The procedures were done at an unlicensed clinic in North Carolina, CDC says
THURSDAY, May 1 (HealthDay News) -- Three women who received derriere-enhancing injections at an unlicensed clinic in North Carolina developed kidney failure after the procedure.
Not only was the facility unlicensed, the person administering the shots was untrained and not medically supervised, and investigators later could not even determine what, exactly, was in the injections.
All three women subsequently recovered, yet their travails highlight the hazards of getting cosmetic or any other kind of procedure at unlicensed facilities with untrained personnel.
"It's always good to ask for the credentials of the person who is going to be providing a service," said Brant Goode, a U.S. Centers for Disease Control and Prevention career epidemiology field officer assigned to the North Carolina Division of Public Health in Raleigh.
"Being a savvy consumer of this kind of service takes some work, looking at labels, educating oneself about products. It's similar to anybody going for medical care, informing oneself, educating oneself about exactly what the procedure is, what the risks are, and the qualifications of the person providing the services," he said.
Goode is co-author of a report detailing the three cases that's published in the May 2 issue of the CDC's Morbidity and Mortality Weekly Report (MMWR).
Countless women are undergoing cosmetic surgery procedures, including getting silicone injected into their posteriors to improve their bottom line, or their lips or their breasts. But procedures and injections administered by unlicensed practitioners have resulted in complications and even, in some cases, death.
The Los Angeles Times recently likened Priscilla Presley's post-surgery facial profile to a Picasso painting. (The work was performed by an unlicensed surgeon, the newspaper reported). And the U.S. Food and Drug Administration on Thursday announced that certain flavors of the dietary supplements "Total Body Formula" and "Total Body Mega Formula" contained hazardous levels of chromium. Previously, Tropical Orange and Peach Nectar flavors of the products were shown to contain dangerous amounts of selenium. Almost 200 people have reported adverse reactions and the distributor has voluntarily recalled the products.
The MMWR reports on the three cases, all women who received injections on Dec. 8 and Dec. 22, 2007, at the same facility in North Carolina.
The first case involved a 42-year-old woman from the District of Columbia who, within 30 minutes of receiving the second injection (on Dec. 22), developed a headache, started vomiting, and reported that her urine resembled "purple blood." On Christmas Eve, she arrived at an emergency room in Maryland with acute kidney failure. She was hospitalized for 10 days but has since recovered.
Within one hour of receiving similar injections, a 26-year-old Illinois woman developed a headache, nausea, and had urine that she said was "burgundy" in color. On Dec. 23, she was found to be in acute kidney failure, underwent dialysis for five weeks but also recovered.
The third woman, 26 years old and from Maryland, developed pain in her abdomen as well as lightheadedness and nausea after being injected. She was hospitalized for two weeks and had to undergo dialysis, but she, too, recovered.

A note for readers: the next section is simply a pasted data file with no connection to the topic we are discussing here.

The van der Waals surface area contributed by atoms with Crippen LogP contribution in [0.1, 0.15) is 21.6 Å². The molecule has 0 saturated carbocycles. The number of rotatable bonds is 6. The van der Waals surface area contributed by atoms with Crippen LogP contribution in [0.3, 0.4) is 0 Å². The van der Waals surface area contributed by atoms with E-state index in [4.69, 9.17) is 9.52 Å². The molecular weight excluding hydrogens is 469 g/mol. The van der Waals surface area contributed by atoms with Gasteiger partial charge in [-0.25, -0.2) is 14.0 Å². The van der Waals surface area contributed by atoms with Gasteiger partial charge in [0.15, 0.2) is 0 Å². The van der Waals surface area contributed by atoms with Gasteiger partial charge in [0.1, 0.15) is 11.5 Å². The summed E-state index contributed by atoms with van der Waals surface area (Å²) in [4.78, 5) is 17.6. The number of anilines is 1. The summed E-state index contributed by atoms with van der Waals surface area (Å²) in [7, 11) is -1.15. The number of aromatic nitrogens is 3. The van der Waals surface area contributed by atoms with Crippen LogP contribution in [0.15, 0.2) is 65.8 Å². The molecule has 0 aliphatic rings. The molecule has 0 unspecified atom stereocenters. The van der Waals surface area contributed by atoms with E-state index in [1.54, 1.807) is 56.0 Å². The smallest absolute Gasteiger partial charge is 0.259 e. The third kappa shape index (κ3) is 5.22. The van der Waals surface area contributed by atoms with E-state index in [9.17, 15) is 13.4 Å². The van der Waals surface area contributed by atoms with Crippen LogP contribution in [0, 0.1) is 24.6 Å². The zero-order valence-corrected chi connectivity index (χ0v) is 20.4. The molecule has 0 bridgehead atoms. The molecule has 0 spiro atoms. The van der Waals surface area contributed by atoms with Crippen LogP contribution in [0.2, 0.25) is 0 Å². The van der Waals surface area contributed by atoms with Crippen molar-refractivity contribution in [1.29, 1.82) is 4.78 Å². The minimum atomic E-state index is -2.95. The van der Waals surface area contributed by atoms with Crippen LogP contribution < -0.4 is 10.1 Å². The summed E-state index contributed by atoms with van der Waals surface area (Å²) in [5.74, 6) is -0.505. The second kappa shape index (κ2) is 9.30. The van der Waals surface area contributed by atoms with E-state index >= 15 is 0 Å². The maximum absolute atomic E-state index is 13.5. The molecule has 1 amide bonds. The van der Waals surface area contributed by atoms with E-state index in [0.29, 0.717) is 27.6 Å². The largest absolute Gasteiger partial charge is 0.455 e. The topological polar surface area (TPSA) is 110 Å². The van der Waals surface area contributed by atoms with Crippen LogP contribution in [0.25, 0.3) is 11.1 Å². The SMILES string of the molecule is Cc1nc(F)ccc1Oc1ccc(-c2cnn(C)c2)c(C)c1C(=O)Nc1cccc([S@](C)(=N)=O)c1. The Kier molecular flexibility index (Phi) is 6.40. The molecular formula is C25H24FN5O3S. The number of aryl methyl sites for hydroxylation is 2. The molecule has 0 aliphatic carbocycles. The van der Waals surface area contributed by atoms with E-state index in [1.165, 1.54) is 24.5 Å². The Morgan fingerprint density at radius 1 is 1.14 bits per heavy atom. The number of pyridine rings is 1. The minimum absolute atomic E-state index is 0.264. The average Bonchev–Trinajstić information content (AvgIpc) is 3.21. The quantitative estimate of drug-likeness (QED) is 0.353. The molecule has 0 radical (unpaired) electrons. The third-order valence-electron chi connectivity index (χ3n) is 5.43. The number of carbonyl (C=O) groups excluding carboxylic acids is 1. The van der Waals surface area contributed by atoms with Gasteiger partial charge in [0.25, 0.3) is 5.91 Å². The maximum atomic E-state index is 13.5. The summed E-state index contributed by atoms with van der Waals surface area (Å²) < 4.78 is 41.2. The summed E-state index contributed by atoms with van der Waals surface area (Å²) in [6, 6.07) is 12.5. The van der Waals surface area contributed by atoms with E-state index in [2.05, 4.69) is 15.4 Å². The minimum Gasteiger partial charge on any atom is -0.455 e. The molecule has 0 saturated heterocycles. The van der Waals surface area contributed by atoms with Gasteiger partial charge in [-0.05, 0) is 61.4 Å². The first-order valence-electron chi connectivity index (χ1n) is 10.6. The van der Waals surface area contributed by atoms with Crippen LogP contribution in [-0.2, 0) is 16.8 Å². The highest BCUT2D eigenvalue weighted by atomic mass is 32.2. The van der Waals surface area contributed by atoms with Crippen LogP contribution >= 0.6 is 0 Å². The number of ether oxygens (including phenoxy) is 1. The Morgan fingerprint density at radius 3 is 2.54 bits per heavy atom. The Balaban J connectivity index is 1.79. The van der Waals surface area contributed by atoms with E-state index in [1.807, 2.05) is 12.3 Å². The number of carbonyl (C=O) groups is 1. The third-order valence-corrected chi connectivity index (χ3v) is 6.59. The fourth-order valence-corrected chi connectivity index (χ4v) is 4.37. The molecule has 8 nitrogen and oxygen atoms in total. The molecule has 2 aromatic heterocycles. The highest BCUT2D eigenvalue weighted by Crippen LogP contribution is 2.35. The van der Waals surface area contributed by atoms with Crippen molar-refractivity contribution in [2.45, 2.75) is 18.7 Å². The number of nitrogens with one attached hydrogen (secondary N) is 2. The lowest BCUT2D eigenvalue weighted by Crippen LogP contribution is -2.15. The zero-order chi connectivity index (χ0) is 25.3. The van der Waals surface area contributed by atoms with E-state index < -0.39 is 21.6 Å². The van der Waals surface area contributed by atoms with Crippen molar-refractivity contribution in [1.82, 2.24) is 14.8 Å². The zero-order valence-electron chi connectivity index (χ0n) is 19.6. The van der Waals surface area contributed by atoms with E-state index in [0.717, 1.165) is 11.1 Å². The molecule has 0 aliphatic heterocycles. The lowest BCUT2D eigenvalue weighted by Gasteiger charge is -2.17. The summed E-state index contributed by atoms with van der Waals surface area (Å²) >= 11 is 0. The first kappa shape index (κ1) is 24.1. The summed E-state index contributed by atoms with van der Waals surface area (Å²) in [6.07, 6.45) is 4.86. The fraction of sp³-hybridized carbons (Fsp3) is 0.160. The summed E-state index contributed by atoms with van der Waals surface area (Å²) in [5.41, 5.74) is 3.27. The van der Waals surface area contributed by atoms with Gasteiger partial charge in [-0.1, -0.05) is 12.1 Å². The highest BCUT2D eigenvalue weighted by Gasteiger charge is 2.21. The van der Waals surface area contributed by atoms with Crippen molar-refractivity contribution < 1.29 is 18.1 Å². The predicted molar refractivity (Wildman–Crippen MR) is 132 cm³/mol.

A North Carolina Division of Public Health investigation and inspection of the facility found multiple problems with infection-control procedures, among other issues.
The substance injected was purported to be silicone oil, but investigators were unable to confirm this. Since silicone oil has not previously been linked to kidney failure, it's likely another substance was present, the CDC report said.
There was no evidence that the facility's practitioner, trained as a radiology technician, had had training for cosmetic procedures or was medically supervised, although she claimed to be.
"The facility was a clinic that had a doctor's name associated with it, but that doctor had not recently been associated with that establishment," Goode said. "The practitioner was not licensed to conduct these procedures and did not have training or supervision to perform these procedures."
Early this year, the county health director issued an order prohibiting the facility from administering any injections. The practitioner has been arrested and charged with practicing medicine without a license, the CDC said.
All three women had heard of the facility directly or indirectly through Internet chat rooms.
"Information that comes to you by the Internet is not always gospel," said Dr. James Wells, a spokesman and past-president for the American Society of Plastic Surgeons. "This is a story we see all the time. A patient brings an article from the Internet thinking it must be true."
Wells said the only approved fillers for derriere augmentation are a patient's own fat cells, harvested and then re-injected, or hard silicone forms specifically devised for enhancement.
"There's a history of getting liquid injections done by hair dressers in local hotel rooms. Those are horror stories and this sounds like the same situation," Wells said. "This is not a minor, causal procedure. Start out by selecting a board-certified physician in a facility that is an operating room, not a strip mall. Make sure you're seen by the physician, not someone in an office whose training you have no understanding of."
Visit the American Society of Plastic Surgeons for more on different types of cosmetic procedures.
SOURCES: Brant Goode, R.N., B.S.N., U.S. Centers for Disease Control and Prevention career epidemiology field officer, assigned to the North Carolina Division of Public Health, Raleigh; James Wells, M.D., past president and spokesman, American Society of Plastic Surgeons; May 2, 2008, Morbidity and Mortality Weekly Report; Los Angeles Times
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